This is a challenge for everyone who feels strongly, whether pro or con, about the H-1B visa issue. The challenge is to discuss a recent H-1B-related development without denigrating anyone, without making unsubstantiated accusations against anyone, without belittling any culture or nationality, and without using a snide or mean-spirited tone to express your views.
For this exercise, we'll use an article posted on Computerworld.com last week, titled "Hatch Wants White House to Seek H-1B Expansion." It was written by my former colleague Patrick Thibodeau, one of the best reporters in the business, and one who has covered the H-1B issue for years. Here are the key points from Thibodeau's story:
- At a Senate Finance Committee hearing on Feb. 16, Sen. Orrin Hatch, a republican from Utah, expressed the view that one of the things that would "help our country a great deal is to expand the H-1B and allow these Ph.D.s who are educated here, who want to stay here, who are brilliant, who can help us in the high-tech world and other worlds, to stay here."
- Hatch said it's "ridiculous" that the Obama administration has not taken a clear position on the H-1B visa issue. "We are not doing things that we really ought to do to get competitive," Hatch said. "Weigh in on this H-1B thing. That would help us a great deal."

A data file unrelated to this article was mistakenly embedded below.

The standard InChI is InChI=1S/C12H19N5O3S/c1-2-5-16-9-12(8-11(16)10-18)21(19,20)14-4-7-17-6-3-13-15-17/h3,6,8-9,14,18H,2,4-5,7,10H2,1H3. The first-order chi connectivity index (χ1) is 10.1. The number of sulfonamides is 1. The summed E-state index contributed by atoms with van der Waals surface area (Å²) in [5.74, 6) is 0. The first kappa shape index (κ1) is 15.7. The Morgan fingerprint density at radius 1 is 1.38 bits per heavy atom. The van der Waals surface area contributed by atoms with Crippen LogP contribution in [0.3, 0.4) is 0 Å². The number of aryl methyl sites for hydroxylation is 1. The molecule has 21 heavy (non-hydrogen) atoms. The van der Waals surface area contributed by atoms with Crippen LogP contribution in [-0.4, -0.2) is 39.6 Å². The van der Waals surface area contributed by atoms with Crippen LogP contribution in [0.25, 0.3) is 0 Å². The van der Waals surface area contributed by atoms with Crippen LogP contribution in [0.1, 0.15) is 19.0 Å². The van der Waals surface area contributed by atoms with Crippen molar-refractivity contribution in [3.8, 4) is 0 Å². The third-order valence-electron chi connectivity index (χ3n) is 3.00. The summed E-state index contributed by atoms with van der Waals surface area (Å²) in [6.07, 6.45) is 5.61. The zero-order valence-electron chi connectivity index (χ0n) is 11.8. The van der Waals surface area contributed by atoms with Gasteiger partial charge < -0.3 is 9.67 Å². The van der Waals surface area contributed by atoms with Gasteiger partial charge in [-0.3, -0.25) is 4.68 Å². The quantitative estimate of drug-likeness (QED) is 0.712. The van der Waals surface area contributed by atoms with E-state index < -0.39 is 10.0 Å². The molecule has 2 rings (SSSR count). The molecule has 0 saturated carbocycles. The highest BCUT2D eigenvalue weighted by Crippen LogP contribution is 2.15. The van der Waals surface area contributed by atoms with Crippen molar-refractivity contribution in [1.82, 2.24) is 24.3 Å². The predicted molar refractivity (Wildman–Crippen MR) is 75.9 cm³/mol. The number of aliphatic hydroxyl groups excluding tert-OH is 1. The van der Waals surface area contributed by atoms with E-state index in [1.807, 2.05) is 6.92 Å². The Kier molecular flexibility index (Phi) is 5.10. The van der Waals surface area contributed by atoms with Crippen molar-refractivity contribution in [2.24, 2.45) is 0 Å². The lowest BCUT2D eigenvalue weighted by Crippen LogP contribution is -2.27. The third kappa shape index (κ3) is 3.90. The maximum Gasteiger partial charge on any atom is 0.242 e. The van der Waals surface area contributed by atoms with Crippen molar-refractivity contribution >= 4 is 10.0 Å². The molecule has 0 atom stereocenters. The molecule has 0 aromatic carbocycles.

- Treasury Secretary Timothy Geithner, the sole witness at the hearing, said he agreed with Hatch. "It's just a question about how best to do it," Geithner said.
- In his State of the Union address last month, President Obama said there should be an easier path to immigration for foreign students who graduate with advanced degrees from universities in the United States.
- Rep. Zoe Lofgren, a democrat from California, has drafted a proposal that would create a new employment-based permanent residency category for advanced-degree graduates that would bypass the need for an H-1B visa.
There you have it. Now, let's see if this development can be discussed in a civil manner. I welcome you to share your views.